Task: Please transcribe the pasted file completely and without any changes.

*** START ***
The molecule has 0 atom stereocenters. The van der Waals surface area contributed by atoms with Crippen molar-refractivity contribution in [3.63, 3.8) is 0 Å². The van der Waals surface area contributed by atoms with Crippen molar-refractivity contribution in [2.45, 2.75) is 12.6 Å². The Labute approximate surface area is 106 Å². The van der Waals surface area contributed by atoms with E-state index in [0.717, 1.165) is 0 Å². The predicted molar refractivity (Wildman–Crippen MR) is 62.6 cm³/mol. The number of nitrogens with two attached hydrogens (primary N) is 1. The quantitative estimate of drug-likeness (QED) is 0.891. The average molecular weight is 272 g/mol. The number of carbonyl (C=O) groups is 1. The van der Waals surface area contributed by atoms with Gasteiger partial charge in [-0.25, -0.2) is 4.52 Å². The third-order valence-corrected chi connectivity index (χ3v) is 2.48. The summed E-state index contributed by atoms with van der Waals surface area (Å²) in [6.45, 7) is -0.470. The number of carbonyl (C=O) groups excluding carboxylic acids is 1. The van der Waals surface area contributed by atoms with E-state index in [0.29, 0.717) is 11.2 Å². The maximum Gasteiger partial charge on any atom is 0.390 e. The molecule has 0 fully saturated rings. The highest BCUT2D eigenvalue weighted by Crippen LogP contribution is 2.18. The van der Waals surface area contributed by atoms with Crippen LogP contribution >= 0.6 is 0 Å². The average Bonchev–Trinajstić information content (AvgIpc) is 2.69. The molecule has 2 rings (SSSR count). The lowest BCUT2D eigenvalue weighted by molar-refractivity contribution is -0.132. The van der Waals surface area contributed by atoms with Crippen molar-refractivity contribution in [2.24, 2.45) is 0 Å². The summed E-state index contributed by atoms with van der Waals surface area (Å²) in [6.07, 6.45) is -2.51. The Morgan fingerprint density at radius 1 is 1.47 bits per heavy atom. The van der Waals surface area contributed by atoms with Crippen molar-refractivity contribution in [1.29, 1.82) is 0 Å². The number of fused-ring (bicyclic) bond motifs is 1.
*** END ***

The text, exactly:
The molecule has 0 atom stereocenters. The van der Waals surface area contributed by atoms with Crippen molar-refractivity contribution in [3.63, 3.8) is 0 Å². The van der Waals surface area contributed by atoms with Crippen molar-refractivity contribution in [2.45, 2.75) is 12.6 Å². The Labute approximate surface area is 106 Å². The van der Waals surface area contributed by atoms with E-state index in [0.717, 1.165) is 0 Å². The predicted molar refractivity (Wildman–Crippen MR) is 62.6 cm³/mol. The number of nitrogens with two attached hydrogens (primary N) is 1. The quantitative estimate of drug-likeness (QED) is 0.891. The average molecular weight is 272 g/mol. The number of carbonyl (C=O) groups is 1. The van der Waals surface area contributed by atoms with Gasteiger partial charge in [-0.25, -0.2) is 4.52 Å². The third-order valence-corrected chi connectivity index (χ3v) is 2.48. The summed E-state index contributed by atoms with van der Waals surface area (Å²) in [6.45, 7) is -0.470. The number of carbonyl (C=O) groups excluding carboxylic acids is 1. The van der Waals surface area contributed by atoms with E-state index in [0.29, 0.717) is 11.2 Å². The maximum Gasteiger partial charge on any atom is 0.390 e. The molecule has 0 fully saturated rings. The highest BCUT2D eigenvalue weighted by Crippen LogP contribution is 2.18. The van der Waals surface area contributed by atoms with Crippen LogP contribution >= 0.6 is 0 Å². The average Bonchev–Trinajstić information content (AvgIpc) is 2.69. The molecule has 2 rings (SSSR count). The lowest BCUT2D eigenvalue weighted by molar-refractivity contribution is -0.132. The van der Waals surface area contributed by atoms with Crippen molar-refractivity contribution in [2.24, 2.45) is 0 Å². The summed E-state index contributed by atoms with van der Waals surface area (Å²) in [6.07, 6.45) is -2.51. The Morgan fingerprint density at radius 1 is 1.47 bits per heavy atom. The van der Waals surface area contributed by atoms with Crippen molar-refractivity contribution in [1.29, 1.82) is 0 Å². The number of fused-ring (bicyclic) bond motifs is 1.